Valuing Children’s Hundred Languages

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The Multiple ways of Connecting.

“Our task is to help children communicate with the world using all their potential, strengths and languages and to overcome any obstacle presented by our culture.” -Loris Malaguzzi

The Reggio Emilia philosophy underpinning our daily practices and rituals at Bear Park, emphasizes the importance of facilitating opportunities for tamariki to experiment with multiple expressive languages as they discover who they are and find innovative ways to share their evolving thoughts and understandings with those around them.

Within our classrooms we ensure that we provide a wide range of ‘languages’ for our children to become confident and capable communicators through. Some may be drawn to artistic languages such as paint or clay; others will feel more themselves when they hear music or can create their own sounds to accompany an experience; still others will find their language in the formation of loose materials in the construction space.

Each of these languages and the way individual children approach them, tells us something about the way their minds work, about how they make sense of their world and the underlying learning dispositions that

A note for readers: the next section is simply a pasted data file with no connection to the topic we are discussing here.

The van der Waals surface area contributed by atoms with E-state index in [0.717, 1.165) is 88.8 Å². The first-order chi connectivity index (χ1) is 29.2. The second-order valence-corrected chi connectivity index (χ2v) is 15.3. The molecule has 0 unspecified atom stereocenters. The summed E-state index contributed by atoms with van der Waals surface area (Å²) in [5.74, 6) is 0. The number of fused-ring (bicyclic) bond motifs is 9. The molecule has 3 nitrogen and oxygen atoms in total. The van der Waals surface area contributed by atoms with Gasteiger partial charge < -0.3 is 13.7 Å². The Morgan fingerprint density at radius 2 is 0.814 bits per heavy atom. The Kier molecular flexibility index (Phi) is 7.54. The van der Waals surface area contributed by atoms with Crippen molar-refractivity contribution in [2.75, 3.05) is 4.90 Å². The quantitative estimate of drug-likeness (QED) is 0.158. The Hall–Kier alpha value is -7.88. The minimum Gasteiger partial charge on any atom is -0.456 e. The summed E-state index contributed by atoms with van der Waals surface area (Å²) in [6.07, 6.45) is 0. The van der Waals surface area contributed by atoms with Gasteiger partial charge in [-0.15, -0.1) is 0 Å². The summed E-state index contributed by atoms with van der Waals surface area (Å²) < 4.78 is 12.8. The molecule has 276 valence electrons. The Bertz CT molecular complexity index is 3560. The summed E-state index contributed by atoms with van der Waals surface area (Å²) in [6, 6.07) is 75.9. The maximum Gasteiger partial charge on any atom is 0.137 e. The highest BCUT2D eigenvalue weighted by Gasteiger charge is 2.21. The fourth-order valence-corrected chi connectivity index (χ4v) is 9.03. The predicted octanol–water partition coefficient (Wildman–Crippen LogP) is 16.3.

they bring to experiences. Through careful, professional observation and assessment, teachers are then able to identify ways of supporting each child to use these languages to promote their learning further.

With each thought communicated, verbally or non-verbally, visually or through an audio channel, we gain a deeper insight into our children’s thoughts, thus strengthening our relationship with them. This provides
a safe, trusting foundation upon which we can then support our tamariki to share further ideas, thoughts or working theories with us: these can occur spontaneously but are often shared through thoughtfully planned investigative learning opportunities.

Each day as tamariki are welcomed into our classrooms, they are greeted by opportunities to revisit the languages they are drawn to; to try new strategies with the ‘tools’ of their language; to explore new techniques with which to express the same thought they had yesterday; to observe how another friend uses the ‘tools’ of a specific language: to become more practiced, more skillful, more confident, more expert. Alongside passionate, knowledgeable kaiako, our tamariki are able to extend on their learning, develop more complex strategies for communication and appreciate the power in being able to express an opinion, thought or feeling, all while being valued for the individual interpretations they bring to an experience or resource.

“If you just communicate you can get by. But if you communicate skillfully, you can work miracles.”- Jim Rohn